The drain outlet flange appears to be a straight pipe thread, 1.285" across the threads and 13 threads/inch (best match to a thread gauge in my tap&die set. The diameter appears to nearly match the 1.3" of 1" pipe but the tpi count is not 11.5. The wall is thinner than most pipe. The last 1/4" is a bit thicker so that the id is about 1.104" and just inside the flange it is more like 1.141". I rechecked the tpi by counting and make it either 13 or 14 depending on whether or not I start with the first thread just where it starts to appear.

    What I hoped to find specs for is a 'street ell' without a bend that would give me 0.75 - 1" extra length.

    This thread specification is not one I can find by web search for pipe and/or bolts. For bolts 1" is 8 tpi coarse, 12 tpi fine, and 20 tpi extra fine.

    Does anyone know the thread size and thread count for a 'standard' drain outlet flange (if there is such a thing?)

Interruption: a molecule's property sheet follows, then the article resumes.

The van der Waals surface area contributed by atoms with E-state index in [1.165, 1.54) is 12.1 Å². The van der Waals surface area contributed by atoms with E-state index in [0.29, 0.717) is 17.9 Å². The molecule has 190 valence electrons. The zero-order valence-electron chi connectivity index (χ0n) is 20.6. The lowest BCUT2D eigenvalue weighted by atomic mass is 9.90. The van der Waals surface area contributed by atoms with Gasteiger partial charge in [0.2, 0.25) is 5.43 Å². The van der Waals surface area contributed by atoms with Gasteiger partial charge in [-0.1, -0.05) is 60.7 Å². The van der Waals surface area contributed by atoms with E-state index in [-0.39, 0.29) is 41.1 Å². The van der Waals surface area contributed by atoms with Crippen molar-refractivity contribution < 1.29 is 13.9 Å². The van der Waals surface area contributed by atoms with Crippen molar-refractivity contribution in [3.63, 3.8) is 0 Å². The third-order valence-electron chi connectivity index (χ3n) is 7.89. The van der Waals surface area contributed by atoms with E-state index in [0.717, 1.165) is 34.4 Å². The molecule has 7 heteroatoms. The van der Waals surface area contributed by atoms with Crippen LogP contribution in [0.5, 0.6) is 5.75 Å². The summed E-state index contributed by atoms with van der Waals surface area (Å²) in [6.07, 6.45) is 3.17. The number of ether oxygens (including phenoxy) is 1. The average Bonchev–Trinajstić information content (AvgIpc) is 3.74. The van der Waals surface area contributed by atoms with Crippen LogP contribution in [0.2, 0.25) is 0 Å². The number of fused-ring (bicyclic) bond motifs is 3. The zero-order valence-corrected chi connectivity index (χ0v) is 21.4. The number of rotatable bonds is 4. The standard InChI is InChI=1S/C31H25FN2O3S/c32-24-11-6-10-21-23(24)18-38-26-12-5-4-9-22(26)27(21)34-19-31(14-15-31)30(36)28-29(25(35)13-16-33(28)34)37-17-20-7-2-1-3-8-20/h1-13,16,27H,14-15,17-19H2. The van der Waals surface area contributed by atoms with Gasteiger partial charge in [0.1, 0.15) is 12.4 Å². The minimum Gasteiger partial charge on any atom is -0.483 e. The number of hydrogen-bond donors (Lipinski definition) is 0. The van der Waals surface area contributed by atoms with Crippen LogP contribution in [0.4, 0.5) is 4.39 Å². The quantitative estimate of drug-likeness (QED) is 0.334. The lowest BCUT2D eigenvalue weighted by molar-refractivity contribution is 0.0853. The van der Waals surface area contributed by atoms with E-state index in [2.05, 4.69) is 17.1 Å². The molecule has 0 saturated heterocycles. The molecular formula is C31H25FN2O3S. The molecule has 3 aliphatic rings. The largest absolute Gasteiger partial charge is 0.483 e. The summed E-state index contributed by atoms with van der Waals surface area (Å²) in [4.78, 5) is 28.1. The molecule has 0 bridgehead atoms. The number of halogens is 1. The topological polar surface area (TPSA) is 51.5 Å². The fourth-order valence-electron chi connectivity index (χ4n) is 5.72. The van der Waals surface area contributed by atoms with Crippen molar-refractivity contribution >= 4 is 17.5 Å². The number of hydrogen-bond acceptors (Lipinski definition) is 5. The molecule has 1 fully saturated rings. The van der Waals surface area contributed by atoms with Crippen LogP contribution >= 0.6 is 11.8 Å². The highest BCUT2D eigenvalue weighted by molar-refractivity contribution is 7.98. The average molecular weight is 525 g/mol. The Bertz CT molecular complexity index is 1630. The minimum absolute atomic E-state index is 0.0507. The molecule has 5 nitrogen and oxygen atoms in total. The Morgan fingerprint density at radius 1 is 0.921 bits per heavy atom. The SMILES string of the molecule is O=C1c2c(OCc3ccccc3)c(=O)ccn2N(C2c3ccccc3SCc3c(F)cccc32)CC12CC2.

Could it be that HansGrohe makes this part to metric standards? Clearly the tailpiece od is 1.25 (1-1/4) inches and fits our standard drain pipe. I see that it has a finer thread where it mates with the tee.

    I am beginning to conclude that this device does not match any standard threads.

    I hope this post makes more sense.

    thanks

    baumgrenze
  4. baumgrenze

    baumgrenze Member

    Messages:
    32
    Location:
    California
    I thought I'd take a minute and share my solutions to the problems I eventually encountered.

    1) I found that the horizontal rod ended up exactly at the same level as the underside of the two layers of plywood. I used a 1-3/4" Forstner bit and a Fein saw to open a 3/4" deep channel through the first layer of plywood. This allowed enough vertical travel space to operate the popup.

    2) The horizontal rod was not quite long enough to reach the vertical lift rod included in the fixture. I extended it by gently increasing the i.d. of a short length of 1/4" copper tubing, first with a tapered punch and finally with an old 5 mm horizontal rod chucked in a portable drill and lubricated with rubbing alcohol. I then used J-B Weld epoxy and the copper sleeve to attach the existing rod and the needed length of 5 mm rod together. This allowed me to use the Hansgrohe swivel connector between the rods. I like the way it works much better than the punched flat strap metal alternative.